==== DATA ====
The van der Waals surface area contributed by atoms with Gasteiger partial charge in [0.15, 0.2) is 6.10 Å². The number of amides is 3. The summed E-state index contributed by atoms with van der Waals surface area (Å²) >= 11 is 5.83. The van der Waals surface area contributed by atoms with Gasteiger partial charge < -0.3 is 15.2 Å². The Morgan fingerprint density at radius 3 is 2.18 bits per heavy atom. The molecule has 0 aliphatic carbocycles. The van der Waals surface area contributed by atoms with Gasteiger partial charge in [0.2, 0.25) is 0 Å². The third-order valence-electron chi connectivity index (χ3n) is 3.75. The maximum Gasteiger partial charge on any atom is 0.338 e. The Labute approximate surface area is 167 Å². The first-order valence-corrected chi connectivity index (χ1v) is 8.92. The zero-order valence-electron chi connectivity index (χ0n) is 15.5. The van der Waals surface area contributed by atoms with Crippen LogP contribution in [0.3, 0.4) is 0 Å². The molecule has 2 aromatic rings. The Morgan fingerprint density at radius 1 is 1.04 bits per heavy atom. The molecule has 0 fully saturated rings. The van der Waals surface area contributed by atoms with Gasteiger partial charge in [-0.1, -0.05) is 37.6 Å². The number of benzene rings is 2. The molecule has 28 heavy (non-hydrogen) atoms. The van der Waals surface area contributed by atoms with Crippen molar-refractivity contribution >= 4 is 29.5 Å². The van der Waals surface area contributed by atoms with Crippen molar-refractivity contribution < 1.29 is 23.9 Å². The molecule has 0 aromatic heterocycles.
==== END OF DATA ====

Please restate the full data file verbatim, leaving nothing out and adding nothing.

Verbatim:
The van der Waals surface area contributed by atoms with Gasteiger partial charge in [0.15, 0.2) is 6.10 Å². The number of amides is 3. The summed E-state index contributed by atoms with van der Waals surface area (Å²) >= 11 is 5.83. The van der Waals surface area contributed by atoms with Gasteiger partial charge < -0.3 is 15.2 Å². The Morgan fingerprint density at radius 3 is 2.18 bits per heavy atom. The molecule has 0 aliphatic carbocycles. The van der Waals surface area contributed by atoms with Gasteiger partial charge in [0.2, 0.25) is 0 Å². The third-order valence-electron chi connectivity index (χ3n) is 3.75. The maximum Gasteiger partial charge on any atom is 0.338 e. The Labute approximate surface area is 167 Å². The first-order valence-corrected chi connectivity index (χ1v) is 8.92. The zero-order valence-electron chi connectivity index (χ0n) is 15.5. The van der Waals surface area contributed by atoms with Crippen LogP contribution in [0.3, 0.4) is 0 Å². The molecule has 2 aromatic rings. The Morgan fingerprint density at radius 1 is 1.04 bits per heavy atom. The molecule has 0 fully saturated rings. The van der Waals surface area contributed by atoms with Gasteiger partial charge in [-0.1, -0.05) is 37.6 Å². The number of benzene rings is 2. The molecule has 28 heavy (non-hydrogen) atoms. The van der Waals surface area contributed by atoms with Crippen molar-refractivity contribution >= 4 is 29.5 Å². The van der Waals surface area contributed by atoms with Crippen molar-refractivity contribution < 1.29 is 23.9 Å². The molecule has 0 aromatic heterocycles.